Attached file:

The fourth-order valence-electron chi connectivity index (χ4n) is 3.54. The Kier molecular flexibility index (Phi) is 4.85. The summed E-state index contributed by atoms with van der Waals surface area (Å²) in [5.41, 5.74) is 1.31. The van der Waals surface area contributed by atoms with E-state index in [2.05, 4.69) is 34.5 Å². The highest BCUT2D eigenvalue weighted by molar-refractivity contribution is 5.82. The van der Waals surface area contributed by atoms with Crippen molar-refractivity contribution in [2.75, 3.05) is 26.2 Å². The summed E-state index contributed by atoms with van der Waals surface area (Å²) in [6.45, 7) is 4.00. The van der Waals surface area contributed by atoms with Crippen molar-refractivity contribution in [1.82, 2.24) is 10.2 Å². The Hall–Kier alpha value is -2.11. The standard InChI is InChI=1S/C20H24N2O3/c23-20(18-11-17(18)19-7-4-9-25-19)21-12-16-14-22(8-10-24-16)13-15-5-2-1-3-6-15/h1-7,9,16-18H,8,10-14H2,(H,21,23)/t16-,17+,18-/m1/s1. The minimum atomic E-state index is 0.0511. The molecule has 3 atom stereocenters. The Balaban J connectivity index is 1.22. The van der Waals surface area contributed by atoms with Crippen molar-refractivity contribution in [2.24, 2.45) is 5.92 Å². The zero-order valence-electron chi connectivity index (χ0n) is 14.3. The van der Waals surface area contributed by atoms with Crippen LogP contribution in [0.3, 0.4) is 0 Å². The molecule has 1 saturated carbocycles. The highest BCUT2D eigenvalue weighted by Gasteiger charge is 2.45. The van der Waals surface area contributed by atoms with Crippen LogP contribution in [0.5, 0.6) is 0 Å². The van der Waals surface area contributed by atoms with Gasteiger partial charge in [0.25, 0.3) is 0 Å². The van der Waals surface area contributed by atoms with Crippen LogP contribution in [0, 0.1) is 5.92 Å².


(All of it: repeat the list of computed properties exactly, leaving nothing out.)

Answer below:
The fourth-order valence-electron chi connectivity index (χ4n) is 3.54. The Kier molecular flexibility index (Phi) is 4.85. The summed E-state index contributed by atoms with van der Waals surface area (Å²) in [5.41, 5.74) is 1.31. The van der Waals surface area contributed by atoms with E-state index in [2.05, 4.69) is 34.5 Å². The highest BCUT2D eigenvalue weighted by molar-refractivity contribution is 5.82. The van der Waals surface area contributed by atoms with Crippen molar-refractivity contribution in [2.75, 3.05) is 26.2 Å². The summed E-state index contributed by atoms with van der Waals surface area (Å²) in [6.45, 7) is 4.00. The van der Waals surface area contributed by atoms with Crippen molar-refractivity contribution in [1.82, 2.24) is 10.2 Å². The Hall–Kier alpha value is -2.11. The standard InChI is InChI=1S/C20H24N2O3/c23-20(18-11-17(18)19-7-4-9-25-19)21-12-16-14-22(8-10-24-16)13-15-5-2-1-3-6-15/h1-7,9,16-18H,8,10-14H2,(H,21,23)/t16-,17+,18-/m1/s1. The minimum atomic E-state index is 0.0511. The molecule has 3 atom stereocenters. The Balaban J connectivity index is 1.22. The van der Waals surface area contributed by atoms with Crippen molar-refractivity contribution in [2.24, 2.45) is 5.92 Å². The zero-order valence-electron chi connectivity index (χ0n) is 14.3. The van der Waals surface area contributed by atoms with Crippen LogP contribution in [0.3, 0.4) is 0 Å². The molecule has 1 saturated carbocycles. The highest BCUT2D eigenvalue weighted by Gasteiger charge is 2.45. The van der Waals surface area contributed by atoms with Crippen LogP contribution in [0.5, 0.6) is 0 Å². The van der Waals surface area contributed by atoms with Gasteiger partial charge in [0.25, 0.3) is 0 Å². The van der Waals surface area contributed by atoms with Crippen LogP contribution in [0, 0.1) is 5.92 Å².